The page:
• chronic protective muscle spasm Common as a result of pain, this is your body’s way of trying to prevent further injury to already damaged tissues
  • injury A fall, for example, can cause a traumatic rupture of the vertebral endplate, which is a thin layer of porous bone that attaches to the vertebrae

The problem in all of these scenarios is that the disc becomes compressed and is then prevented from stretching out again. Therefore, it’s unable to suck in fluid and nutrients to replace the fluid that’s been lost. Unhelpfully, when this happens the nucleus stops producing proteoglycans as efficiently, meaning it stops attracting as much water, causing the disc to become dehydrated and flatten. In turn, the spinal joints then become stiff, which is the point at which you’re likely to notice a problem, because stiff joints hurt when you try do to normal, everyday activities. Manual therapists, such as physiotherapists, can feel these stiff joints when we palpate your spine.

So, what can you do about it?

The good news is that – possibly with a bit of manual therapy and definitely a lot of home exercise – a stiff spinal segment is a reversible condition. That is, it’s possible to get the joints moving again, and thus promote better disc metabolism – it may, in some cases, even be possible for the discs to rehydrate.

Stretch it out

Stretching in the correct way is key to promoting healing, here are a few things to look out for…

  • don’t stretch in an upright position Lying down, or even hanging upside down, is the most efficient way to stretch out the discs – but any movement is better than none
  • get on the move Think of a disc as being like a sponge – if you put a sponge in water, it’ll eventually absorb it. But if you squeeze it repeatedly to get the air out, it’ll take on water much more quickly
  • move individual joints first If you simply stretch the whole spine, then the healthy discs will stretch but the stiff ones won’t, so you need to make sure you’re getting to each joint. Big, full spine stretches and exercises – which are also necessary – will be much more effective once you’ve got the individual joints moving first


Finding the right exercises for you is key – here’s how…
  • see a manual therapist, such as a physiotherapist. Many are currently offering video sessions while they can’t physically see patients, and that can be a great way to get started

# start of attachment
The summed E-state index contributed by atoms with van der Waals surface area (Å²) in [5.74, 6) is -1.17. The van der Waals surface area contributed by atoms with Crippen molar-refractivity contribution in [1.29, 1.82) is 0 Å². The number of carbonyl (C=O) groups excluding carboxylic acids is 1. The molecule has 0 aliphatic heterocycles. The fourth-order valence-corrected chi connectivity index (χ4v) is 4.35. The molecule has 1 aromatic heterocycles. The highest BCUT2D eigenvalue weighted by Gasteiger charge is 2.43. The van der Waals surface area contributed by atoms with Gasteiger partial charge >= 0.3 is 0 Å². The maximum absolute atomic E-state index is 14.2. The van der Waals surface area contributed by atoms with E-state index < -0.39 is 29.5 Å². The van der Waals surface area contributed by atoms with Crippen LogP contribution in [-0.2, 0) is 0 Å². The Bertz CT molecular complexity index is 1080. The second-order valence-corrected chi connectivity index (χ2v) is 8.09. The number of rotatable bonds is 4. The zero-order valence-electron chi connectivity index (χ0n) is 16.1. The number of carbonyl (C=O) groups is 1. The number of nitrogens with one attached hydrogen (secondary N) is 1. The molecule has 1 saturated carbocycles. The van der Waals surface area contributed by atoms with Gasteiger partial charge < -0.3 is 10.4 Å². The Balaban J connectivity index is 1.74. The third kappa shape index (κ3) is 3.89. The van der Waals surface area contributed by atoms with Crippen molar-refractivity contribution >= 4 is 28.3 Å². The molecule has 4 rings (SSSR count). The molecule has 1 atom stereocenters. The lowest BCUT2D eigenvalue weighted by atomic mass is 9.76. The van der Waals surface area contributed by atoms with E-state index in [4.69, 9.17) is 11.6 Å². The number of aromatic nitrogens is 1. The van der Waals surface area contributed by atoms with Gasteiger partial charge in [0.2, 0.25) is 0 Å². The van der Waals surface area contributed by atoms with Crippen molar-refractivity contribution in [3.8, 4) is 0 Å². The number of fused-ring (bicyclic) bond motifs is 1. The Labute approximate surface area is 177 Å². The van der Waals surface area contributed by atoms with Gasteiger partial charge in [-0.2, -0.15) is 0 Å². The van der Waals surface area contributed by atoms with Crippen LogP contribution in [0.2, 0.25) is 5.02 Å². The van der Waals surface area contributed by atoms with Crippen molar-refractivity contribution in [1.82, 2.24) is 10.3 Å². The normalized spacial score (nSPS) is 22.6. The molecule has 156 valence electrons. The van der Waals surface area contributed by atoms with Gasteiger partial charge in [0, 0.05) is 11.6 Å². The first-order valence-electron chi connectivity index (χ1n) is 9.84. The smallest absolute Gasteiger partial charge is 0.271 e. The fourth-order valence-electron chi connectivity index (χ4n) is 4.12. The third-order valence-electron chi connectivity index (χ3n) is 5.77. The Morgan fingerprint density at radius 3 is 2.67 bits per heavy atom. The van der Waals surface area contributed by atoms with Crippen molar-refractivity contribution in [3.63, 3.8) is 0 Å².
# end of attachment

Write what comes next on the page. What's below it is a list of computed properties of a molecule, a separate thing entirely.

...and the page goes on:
• big, yoga-inspired stretches to get your whole back working. You need to get both the front and the back of the discs stretched out, so good exercises will encourage flexion, such as touching your toes, and extension, such as the cobra pose or draping yourself backwards over a yoga brick or swiss ball
  • Back In Action’s Mobiliser is a great piece of home kit that’s used by many riders. It’s designed to mobilise and stretch individual joints, and you can hire or buy one, or your therapist might have one in their clinic
  • sit in something that moves, ideally a chair that allows for periods of back support and then lets it go unsupported for a while. Some people get on great with a rocking or kneeling chair, but I prefer to add a backrest or, even better, choose a chair like the Aculum ­– my favourite home office chair. This means you can switch in and out of activity even while you’re working


Bear in mind that, just as you wouldn’t try to run a marathon before your first 5k, if your back’s already feeling stiff or vulnerable, you may need to start with smaller movements before you tackle really dramatic ones. Don’t exercise into pain, and if you’ve got any concerns see a professional first – even during the lockdown, many physiotherapists are offering online assessment sessions to make sure you’re stretching safely.

And if you haven’t been able to ride your horse during lockdown, remember that when you first get back on your muscles won’t have been used for many weeks. So, take it easy and ensure you stretch and warm-up effectively beforehand, otherwise you may do yourself more harm than good – small steps!

For further information, or to seek individual advice from Nell, visit nellmead.com